Friday, June 5, 2015

How bike-friendly is your city?

This week's big news in bicycle world (at least for those who just happen to ride their bikes for transport) is the 2015 Copenhagenize Index. Among the most bicycle-friendly cities in the world Copenhagen is first, Amsterdam second, and within the first 10 we also have 3 more Benelux cities, 3 French, 1 Swedish (Malmo) and 1 Spanish (Seville). Really, no surprises here.
More interesting things happened in places 10-20. We have Ljubljana and Buenos Aires ranked 13 and 14 and I didn't expect to see these cities ranked that high at all. Then, there is Minneapolis at number 18 (highest from all North American cities) and Montreal at 20. I'm happy to see that some American cities showed up on the Index and in general this is in agreement with many bicycling infrastructure improvements happening here. Unfortunately, with this rate of improvement Boston will show up in Top 20 around year 2150.
Speaking about the infrastructure, I was watching this video and really enjoyed how something Dutch and Danes take for granted is simply as foreign as real beer to most Americans.

Unfortunately, Dutch (and Danish) concept of bicycling safety is even more foreign on this side of the ocean. Otherwise, we wouldn't see comments like this one:
I enjoyed the video (...). However, it seemed a minority of the cyclists wear helmets and I am wondering why safety would not be stressed more.
Frankly, what truly surprised me in this video was how MANY cyclists wore helmets as in any other videos of this kind I usually couldn't spot a single helmeted person. I explained it to myself that those wearing helmets must be American tourists.

Anyway, it's pretty clear that in this part of the world helmeted cyclist = safe cyclist and words "bicycling" and "infrastructure" just don't mix together. In general, at least.

But cycling infrastructure is not only about those protected lanes that we want so badly but rarely see here. It is also about parking, such as bicycle racks. I have seen many poorly designed and placed racks and I wondered why there are no installation guidelines to follow. Annie from Anniebikes blog must have felt the same. That's why she came up with this guide. Very well written.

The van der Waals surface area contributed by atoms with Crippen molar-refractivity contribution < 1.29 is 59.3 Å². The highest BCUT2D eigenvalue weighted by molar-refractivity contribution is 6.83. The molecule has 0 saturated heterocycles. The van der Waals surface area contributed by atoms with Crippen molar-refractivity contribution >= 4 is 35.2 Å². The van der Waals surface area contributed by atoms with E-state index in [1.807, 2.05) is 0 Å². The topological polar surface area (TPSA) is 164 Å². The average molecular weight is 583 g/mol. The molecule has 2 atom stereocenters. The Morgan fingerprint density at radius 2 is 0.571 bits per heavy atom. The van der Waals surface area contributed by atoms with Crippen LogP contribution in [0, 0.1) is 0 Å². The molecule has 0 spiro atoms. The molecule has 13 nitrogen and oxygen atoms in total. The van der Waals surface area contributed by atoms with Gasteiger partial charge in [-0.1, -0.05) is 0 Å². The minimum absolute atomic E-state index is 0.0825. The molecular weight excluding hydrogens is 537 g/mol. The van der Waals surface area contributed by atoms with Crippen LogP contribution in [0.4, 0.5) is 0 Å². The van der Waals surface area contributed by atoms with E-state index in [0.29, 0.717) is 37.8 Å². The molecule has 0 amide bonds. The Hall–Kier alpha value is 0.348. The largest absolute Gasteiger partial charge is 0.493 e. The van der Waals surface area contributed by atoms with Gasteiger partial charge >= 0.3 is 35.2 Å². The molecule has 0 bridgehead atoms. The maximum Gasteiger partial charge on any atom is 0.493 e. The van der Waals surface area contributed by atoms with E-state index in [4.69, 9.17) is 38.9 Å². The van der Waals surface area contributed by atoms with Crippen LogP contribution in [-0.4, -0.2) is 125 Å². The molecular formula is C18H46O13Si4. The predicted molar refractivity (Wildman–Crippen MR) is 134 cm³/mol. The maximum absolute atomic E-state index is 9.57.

A bike rack next to my office building. Not the best design, but I actually like the non-tubular construction. I can use a lighter and narrower u-lock this way.

Finally, some news from Australia (Because no week is a good week without some ridiculous Aussie news). First of all, if Australia's focus is on ticketing jaywalkers, they clearly use their police resources in a wrong way, but that's probably not news anymore. But then it gets worse. The fact Australia is hostile to all people on bicycles is well known. In such case their idea to remove a protected cycle lane in Sydney, in order to widen the street for more cars, as ridiculous as it may sound, is actually not surprising. I could understand such decision if there was some logic behind it, but even though that cycle lane carries more people during the rush hours than car lanes on the same street, Duncan Gay, NSW minister of transport, is not convinced the cycle lane should stay.
College Street cycle lane is used by more people than adjacent car lanes. Minister's of transport decision? "Remove it!"
Actually, Duncan Gay must be mentally stuck in the 70's as he truly believes that bicycles have place somewhere far in the forest but not on city streets:
Gay is a staunch supporter of Australia’s mandatory helmet law for cyclists, has proposed banning cyclists from some roads, and is also a vociferous champion of making cyclists carry license plates. An Australia without mandatory cycle helmets would lead to “rage everywhere” and would be akin to letting “anarchists run the world,” he has said.  He is “increasingly persuaded” that cyclists need to be licensed – banning cyclists from some roads would be considered “on a safety basis.”
Holy shit! With people like that in your government, good luck Australia getting close to Copenhagenize Top 20 before year 2500.

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